We have routinely got to hear that the State governments in Jammu and Kashmir often made made mess of the situation and then each time New Delhi, or the Center as the national political authority is called, had to intervene to get things right. This view has been reinforced and said soundly over the past few year to convince that lives of people began to change only when New Delhi took over the entire legislative and decision-making authority. The post August 2019 regime, when Jammu and Kashmir was downgraded to Union Territory with consolidation of powers in the Union Home Ministry, is projected by the Center as dawn of an era of equitable and fast development, peace and security. With extensive political narrative aided by the media, now there is also a gradual acknowledgement that the past regimes were inefficient, regularly corrupt and compromised on the security front. This provokes us to ask ourselves an important and interesting question: who exactly ruled in the past, and for how long? Only this can help us zero in on someone who made most of the mess.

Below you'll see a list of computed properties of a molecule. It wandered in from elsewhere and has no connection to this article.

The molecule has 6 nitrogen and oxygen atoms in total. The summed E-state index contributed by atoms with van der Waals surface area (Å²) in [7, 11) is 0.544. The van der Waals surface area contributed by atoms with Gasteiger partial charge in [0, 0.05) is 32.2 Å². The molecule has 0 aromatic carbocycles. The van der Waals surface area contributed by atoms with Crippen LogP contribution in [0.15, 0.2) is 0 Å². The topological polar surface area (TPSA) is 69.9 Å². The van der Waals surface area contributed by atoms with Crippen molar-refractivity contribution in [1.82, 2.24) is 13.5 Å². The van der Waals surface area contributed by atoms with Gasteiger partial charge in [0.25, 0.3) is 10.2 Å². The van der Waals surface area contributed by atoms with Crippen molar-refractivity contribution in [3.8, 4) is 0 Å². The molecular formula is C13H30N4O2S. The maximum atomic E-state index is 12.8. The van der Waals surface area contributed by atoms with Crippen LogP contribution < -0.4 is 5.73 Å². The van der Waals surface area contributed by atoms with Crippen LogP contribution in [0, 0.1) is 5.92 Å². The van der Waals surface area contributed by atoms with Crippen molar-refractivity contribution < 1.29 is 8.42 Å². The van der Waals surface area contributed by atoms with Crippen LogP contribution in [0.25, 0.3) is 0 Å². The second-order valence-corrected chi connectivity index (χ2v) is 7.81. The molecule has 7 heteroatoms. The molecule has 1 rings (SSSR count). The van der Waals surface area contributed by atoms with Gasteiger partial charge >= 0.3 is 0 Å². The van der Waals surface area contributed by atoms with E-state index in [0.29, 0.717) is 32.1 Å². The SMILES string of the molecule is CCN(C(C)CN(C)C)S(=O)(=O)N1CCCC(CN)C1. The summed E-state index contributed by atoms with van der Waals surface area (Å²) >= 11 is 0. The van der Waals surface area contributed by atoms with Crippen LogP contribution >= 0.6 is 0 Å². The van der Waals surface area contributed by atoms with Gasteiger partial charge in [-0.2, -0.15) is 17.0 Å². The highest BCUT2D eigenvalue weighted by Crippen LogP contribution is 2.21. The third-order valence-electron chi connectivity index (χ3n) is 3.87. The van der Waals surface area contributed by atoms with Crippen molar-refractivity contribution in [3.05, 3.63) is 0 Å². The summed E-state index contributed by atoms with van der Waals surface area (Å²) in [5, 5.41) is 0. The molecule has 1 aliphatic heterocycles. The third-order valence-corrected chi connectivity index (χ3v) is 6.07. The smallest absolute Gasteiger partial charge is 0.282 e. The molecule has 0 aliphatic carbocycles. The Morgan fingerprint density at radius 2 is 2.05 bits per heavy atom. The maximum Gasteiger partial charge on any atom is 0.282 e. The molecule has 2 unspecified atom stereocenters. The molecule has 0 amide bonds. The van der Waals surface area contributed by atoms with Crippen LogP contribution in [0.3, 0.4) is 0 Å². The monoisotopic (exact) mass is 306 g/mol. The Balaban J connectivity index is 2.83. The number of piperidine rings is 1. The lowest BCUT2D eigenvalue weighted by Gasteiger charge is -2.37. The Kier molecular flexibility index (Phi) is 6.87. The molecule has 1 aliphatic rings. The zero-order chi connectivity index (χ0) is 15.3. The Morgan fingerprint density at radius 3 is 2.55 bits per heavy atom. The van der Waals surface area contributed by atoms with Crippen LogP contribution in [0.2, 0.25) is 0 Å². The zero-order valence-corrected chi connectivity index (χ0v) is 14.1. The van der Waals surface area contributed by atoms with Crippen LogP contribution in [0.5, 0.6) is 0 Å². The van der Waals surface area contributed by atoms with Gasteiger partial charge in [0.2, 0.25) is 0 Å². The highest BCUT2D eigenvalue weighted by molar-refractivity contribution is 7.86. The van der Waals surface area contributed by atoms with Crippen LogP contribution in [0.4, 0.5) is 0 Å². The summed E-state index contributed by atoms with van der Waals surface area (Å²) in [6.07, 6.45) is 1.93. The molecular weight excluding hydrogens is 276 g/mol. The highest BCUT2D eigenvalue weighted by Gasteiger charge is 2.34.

On June 24, 2019, Amit Shah piloted two Bills in Lok Sabha and Rajya Sabha, his first pieces of legislation as Home Minister. Interestingly, both pertained to Jammu and Kashmir. One was ratification of the reservation to Economically Weaker Sections (EWS) that was extended to Jammu and Kashmir earlier in February through a Presidential Ordinance, and the other was about extension of President’s Rule as its six-month term was expiring on July 2 the same year. While responding to the debate in Rajya Sabha on July 2, Amit Shah made an extensive 63-minute-long speech in which he gave his assessment of what went wrong in Jammu and Kashmir and how Narendra Modi government intends to fix up things.